WHERE TO BE AND WHAT TO WATCH

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Monday, Nov. 15

For the first time in two years, Jerry
Seinfeld
ventures down from his Upper West Side lair to
David Letterman's Late Show headquarters, where the staggeringly wealthy
comedian will unveil new standup material. In a completely unrelated
development, Sony's Columbia TriStar Home Entertainment launches a massive
Seinfeld DVD campaign next week. The DVD
includes a boxed set accessorized with playing cards and salt and pepper
shakers from Monk's Diner—yours for just $119.95 (don't be a fool, it's
$77.97 on Amazon). The Museum of Television &
Radio
—which used to be called the Museum of Broadcasting in the
days before the cable industry got rich and turned into nice, juicy prey for
museum fundraisers—honors Barbara Walters
and the cast and producers of Everybody Loves
Raymond
tonight at the Beverly Hills Hotel. Tix cost $1,000, or
$25,000 for a really good table.

Tuesday, Nov. 16

Amazing Race returns tonight for a
sixth installment (two-hour CBS premiere, 9-11 p.m. ET). Prospects didn't
look so good in the show's early, low-rated days, around 9/11, when the
circle-the-world challenge seemed vaguely inappropriate—as it sent wild-eyed
strangers sprinting through airports. But viewers gradually warmed up. Unlike
reality shows that involve bug-eating or toadying to Donald Trump, this one has something we can all relate
to: frantically trying to communicate with a taxi driver in a foreign capital
while not lashing out at the traveling companion who's starting to get on our
nerves. Legal tangles must have prevented Comedy Central
Records
from calling Denis
Leary
's new CD “Rescue Me From the Holidays,” Instead, his
comedy album coming out today will be called Merry
F#%$in' Christmas
.

Wednesday, Nov. 17

We don't know what constitutes a good deal for pork-belly futures, but
we love hearing the prices updated on Midwest radio. Today, the folks who
provide that info herd themselves into the Crown Center Hotel in Kansas City
for the annual convention of the National Association of
Farm Broadcasters
.

Thursday, Nov. 18

When The Walt Disney Co. posts earnings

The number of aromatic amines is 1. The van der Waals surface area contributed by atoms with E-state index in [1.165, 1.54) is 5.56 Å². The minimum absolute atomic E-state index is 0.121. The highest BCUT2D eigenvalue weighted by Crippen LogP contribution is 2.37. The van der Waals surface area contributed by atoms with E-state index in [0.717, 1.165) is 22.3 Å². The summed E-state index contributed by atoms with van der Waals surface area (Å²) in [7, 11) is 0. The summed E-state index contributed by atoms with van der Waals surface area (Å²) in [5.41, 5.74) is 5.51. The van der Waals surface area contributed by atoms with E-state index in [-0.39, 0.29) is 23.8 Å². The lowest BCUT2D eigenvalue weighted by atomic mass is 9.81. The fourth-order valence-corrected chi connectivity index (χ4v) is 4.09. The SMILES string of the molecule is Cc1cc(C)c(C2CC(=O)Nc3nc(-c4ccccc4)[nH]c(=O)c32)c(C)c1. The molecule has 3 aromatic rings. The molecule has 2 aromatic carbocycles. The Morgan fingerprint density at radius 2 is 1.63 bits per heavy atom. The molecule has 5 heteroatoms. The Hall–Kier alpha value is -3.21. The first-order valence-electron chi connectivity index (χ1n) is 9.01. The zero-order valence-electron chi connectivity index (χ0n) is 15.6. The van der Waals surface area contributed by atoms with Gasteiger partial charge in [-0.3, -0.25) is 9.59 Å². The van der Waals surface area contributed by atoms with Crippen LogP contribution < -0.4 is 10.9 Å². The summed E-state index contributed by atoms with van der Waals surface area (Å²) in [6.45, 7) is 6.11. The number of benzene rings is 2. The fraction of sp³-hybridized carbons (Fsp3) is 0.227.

today, bean-counting Mouseketeers will wish the third quarter could get the
full benefit of going-like-gangbusters Desperate
Housewives
and Lost. Still,
ABC's clearly on the mend—expect a profit for the quarter, erasing stiff
losses. But don't look for a big revenue jump at the parent company;
CIBC media analyst Mike
Gallant
predicts Disney will clock in at +6%. Tonight: in an ABC
Primetime special (9 p.m. ET),
Peter Jennings interviews former President
Bill Clinton to mark the opening of the
William J. Clinton Presidential Center in Little Rock, Ark. Keep an eye on
Clinton to see if, for some strange, Hillaryian reason, he looks less than
devastated by John Kerry's recent
misfortune.

Friday, Nov. 19

You need an impartial referee to keep everybody in line when the
International Radio and Television Society
ropes six TV entertainment bigwigs into the Waldorf-Astoria hotel in New York
for IRTS's “Entertainment Chief's Newsmaker Breakfast” today. Step
forward CNN's Anderson Cooper, who will
moderate the discussion between Gail Berman (Fox), David Janollari (The WB),
Dawn Ostroff (UPN), Kevin Reilly (NBC) and Nina Tassler (CBS). Cab fare to
event: $12. Tix: $75. Spectacle of network executives trying to maintain a
genteel façade while ridiculing competitors, distancing themselves from
flops and gloating over successes: priceless.

E-mail info for B&C Week to
b&cweek@reedbusiness.com

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